The San Francisco Board of Supervisors on Tuesday, July 20 adopted a $6.5 billion final 2010-2011 budget that leaves intact funding for Sharp Park Golf Course. The vote was 10-1 to adopt the budget, with only Supervisor Chris Daly objecting. The Sharp Park issue was not publicly mentioned by any board member in the full board's public deliberations. Golf opponents, led by the Center for Biological Diversity, argued in Budget Committee hearings in May and June leading up to the full board's action that the golf course should be closed to free up money for parks, arts, and social welfare services; the argument was supported by a coalition of social services providers and some environmental organizations. But San Francisco Public Golf Alliance members defended their turf, with a letter-writing campaign and public testimony at the Budget Committee's June 21 public hearing, including extensive testimony from Sharp Park's racially diverse and low-income golfing population, and financial documents from the Controller's Office and the Rec & Park Department, showing that golf revenues at Sharp Park exceed operating expenses. At the end of the day, the Supervisors chose not to close the course.
In April 2009, San Francisco Supervisor Ross Mirkarimi, a co-founder of the California Green Party, opened the Sharp Park campaign by introducing legislation directing the Rec & Park Department to study possible closure of Sharp Park, a 78-year-old Alister MacKenzie-designed municipal golf links owned by San Francisco but located in Pacifica, on the San Mateo County Coast about 10 miles south of the San Francisco line. That legislation was supported by the Committee for Biological Diversity, an endangered species litigation specialist, which contended that golf was incompatible at the site with two federally protected species, the California Red-Legged Frog and the San Francisco Garter Snake, which live in and around lakes and wetlands at the western edge of the golf course. But since that time, the Save Sharp Park Golf Course campaign has won the support of the Cultural Landscape Foundation, the San Francisco Chronicle, the Northern California Golf Association, World Golf Foundation, the Pacifica City Council, San Mateo County Board of Supervisors, Sons-in-Retirement, Pacifica Chamber of Commerce, The Sierra Club's Loma Prieta Chapter, Laborers' Local 261, and 4,500 new members of the Public Golf Alliance.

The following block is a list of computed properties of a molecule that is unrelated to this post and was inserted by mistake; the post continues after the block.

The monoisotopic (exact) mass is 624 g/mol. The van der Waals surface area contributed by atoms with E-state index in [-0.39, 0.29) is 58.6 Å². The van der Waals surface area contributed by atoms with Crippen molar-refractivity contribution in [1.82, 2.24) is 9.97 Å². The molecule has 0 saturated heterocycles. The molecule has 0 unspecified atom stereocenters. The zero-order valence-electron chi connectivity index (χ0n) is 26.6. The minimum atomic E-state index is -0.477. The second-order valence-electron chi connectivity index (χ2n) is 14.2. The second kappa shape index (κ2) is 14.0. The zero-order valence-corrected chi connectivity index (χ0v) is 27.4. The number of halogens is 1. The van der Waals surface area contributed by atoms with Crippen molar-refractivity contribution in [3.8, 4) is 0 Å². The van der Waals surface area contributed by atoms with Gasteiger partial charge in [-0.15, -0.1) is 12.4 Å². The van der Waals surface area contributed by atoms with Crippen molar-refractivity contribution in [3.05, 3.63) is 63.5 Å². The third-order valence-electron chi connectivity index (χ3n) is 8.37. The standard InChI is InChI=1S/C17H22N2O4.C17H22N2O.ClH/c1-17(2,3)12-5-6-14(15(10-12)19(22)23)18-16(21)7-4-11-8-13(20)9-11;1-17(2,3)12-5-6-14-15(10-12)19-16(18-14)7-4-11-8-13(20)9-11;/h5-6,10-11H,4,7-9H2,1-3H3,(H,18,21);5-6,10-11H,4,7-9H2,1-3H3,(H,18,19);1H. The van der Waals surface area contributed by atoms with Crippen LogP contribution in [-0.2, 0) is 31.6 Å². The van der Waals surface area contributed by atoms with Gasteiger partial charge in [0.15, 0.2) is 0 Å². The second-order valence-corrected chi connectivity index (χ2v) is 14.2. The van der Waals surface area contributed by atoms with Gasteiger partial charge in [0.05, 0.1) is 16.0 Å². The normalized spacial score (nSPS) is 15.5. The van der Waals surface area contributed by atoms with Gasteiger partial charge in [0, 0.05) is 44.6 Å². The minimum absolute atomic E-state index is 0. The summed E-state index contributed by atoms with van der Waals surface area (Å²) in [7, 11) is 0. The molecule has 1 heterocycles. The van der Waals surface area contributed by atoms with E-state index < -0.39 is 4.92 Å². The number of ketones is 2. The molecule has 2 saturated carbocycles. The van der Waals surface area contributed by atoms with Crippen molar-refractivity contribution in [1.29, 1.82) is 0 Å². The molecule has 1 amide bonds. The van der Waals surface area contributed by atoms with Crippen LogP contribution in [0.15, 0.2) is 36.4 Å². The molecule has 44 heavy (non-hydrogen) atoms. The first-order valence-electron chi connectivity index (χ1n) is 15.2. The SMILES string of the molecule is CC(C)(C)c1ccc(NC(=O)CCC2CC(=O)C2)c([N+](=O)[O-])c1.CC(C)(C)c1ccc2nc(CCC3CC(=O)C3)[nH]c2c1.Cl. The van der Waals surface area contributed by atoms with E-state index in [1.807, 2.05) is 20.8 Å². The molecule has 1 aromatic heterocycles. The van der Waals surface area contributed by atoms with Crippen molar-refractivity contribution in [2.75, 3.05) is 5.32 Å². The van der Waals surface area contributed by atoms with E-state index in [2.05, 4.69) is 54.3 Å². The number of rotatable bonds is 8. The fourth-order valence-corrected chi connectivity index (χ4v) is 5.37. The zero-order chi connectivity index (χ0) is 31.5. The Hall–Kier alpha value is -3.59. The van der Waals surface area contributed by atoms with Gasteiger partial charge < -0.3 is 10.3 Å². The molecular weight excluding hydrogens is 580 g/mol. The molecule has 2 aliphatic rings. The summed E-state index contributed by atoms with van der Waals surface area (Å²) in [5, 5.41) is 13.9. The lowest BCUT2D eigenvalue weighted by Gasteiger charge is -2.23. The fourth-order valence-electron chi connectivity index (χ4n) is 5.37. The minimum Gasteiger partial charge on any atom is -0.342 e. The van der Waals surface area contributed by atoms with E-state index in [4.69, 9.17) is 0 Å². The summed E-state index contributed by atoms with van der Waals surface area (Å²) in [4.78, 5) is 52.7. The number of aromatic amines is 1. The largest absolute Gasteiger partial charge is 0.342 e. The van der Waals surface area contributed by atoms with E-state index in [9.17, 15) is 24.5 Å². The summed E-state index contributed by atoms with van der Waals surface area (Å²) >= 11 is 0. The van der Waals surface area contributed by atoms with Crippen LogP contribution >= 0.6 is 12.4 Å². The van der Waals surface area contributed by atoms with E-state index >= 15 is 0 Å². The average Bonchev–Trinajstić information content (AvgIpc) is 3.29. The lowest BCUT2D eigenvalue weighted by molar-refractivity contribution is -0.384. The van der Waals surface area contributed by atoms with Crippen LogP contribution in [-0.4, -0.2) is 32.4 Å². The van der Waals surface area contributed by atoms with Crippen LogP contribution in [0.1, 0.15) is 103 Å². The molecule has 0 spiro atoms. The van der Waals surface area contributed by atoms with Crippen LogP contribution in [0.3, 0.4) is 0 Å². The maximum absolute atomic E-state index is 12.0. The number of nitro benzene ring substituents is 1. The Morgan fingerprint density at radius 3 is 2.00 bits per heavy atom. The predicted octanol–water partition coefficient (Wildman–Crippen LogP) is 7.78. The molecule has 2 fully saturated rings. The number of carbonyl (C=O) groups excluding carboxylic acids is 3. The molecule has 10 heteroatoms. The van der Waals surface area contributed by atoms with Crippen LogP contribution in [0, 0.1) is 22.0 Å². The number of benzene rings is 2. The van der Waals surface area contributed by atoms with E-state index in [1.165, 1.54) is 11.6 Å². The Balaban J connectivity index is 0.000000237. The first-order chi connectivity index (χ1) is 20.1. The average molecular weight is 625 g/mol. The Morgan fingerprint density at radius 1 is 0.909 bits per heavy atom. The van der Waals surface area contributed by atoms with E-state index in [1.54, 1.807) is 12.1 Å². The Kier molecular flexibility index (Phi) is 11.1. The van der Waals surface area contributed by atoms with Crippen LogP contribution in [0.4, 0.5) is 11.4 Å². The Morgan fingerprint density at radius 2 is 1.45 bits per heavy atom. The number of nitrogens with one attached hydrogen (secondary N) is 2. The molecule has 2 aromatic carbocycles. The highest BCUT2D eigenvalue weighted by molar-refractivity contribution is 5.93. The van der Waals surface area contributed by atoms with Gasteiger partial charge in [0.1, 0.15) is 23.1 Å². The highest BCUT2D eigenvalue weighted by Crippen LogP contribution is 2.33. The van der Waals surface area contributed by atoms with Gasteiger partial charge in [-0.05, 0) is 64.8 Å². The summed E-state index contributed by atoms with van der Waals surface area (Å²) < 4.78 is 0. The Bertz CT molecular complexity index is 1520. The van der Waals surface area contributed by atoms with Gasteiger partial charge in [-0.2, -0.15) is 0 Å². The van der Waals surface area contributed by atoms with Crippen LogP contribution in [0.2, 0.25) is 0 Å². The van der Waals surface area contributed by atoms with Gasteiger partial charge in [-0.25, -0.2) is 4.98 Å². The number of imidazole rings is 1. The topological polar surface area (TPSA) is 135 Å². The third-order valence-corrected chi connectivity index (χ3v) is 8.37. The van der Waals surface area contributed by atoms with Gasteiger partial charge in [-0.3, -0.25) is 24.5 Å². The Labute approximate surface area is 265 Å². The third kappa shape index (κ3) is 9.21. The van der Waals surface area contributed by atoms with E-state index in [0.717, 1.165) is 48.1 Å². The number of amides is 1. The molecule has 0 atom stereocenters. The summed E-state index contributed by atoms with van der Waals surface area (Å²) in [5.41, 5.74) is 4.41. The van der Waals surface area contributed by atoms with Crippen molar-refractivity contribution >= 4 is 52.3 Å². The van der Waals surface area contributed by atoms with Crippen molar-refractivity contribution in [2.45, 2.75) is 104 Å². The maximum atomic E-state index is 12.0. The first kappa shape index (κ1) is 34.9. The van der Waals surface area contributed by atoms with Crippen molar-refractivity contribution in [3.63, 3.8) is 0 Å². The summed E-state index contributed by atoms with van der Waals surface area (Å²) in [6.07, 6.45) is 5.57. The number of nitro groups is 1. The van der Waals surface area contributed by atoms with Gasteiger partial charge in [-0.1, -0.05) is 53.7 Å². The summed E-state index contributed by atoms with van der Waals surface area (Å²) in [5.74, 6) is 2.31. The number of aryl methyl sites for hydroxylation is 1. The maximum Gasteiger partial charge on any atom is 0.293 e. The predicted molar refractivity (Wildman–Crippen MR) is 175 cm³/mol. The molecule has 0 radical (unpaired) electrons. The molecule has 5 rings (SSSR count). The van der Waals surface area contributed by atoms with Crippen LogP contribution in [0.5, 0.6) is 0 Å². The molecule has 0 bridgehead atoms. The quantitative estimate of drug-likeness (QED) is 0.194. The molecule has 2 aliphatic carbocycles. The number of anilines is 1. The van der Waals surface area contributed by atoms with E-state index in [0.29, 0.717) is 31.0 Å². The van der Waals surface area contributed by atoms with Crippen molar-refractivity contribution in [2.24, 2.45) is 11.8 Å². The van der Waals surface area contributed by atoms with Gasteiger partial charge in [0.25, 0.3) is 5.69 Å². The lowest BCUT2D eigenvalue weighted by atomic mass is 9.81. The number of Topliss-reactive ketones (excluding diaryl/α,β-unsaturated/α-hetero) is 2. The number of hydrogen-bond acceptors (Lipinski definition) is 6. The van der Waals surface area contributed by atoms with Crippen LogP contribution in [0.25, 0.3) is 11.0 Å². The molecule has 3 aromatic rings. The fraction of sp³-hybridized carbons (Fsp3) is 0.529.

In December 2009, the San Francisco Recreation and Park Commission and its Park, Recreation and Open Space Advisory Committee both approved the Rec and Park Department's six-month Sharp Park Study, which found that continued golf operations at Sharp Park would be compatible with restoration of habitat for the endangered species, and recommended restoration of both the natural habitat and the golf course. With its July 19 budget vote, the Board of Supervisors joins the list of San Francisco governmental bodies that have heard and rejected the close-the-golf-course arguments of the Center for Biological Diversity and its allies.
San Francisco Public Golf Alliance
415-392-5431, ext. 203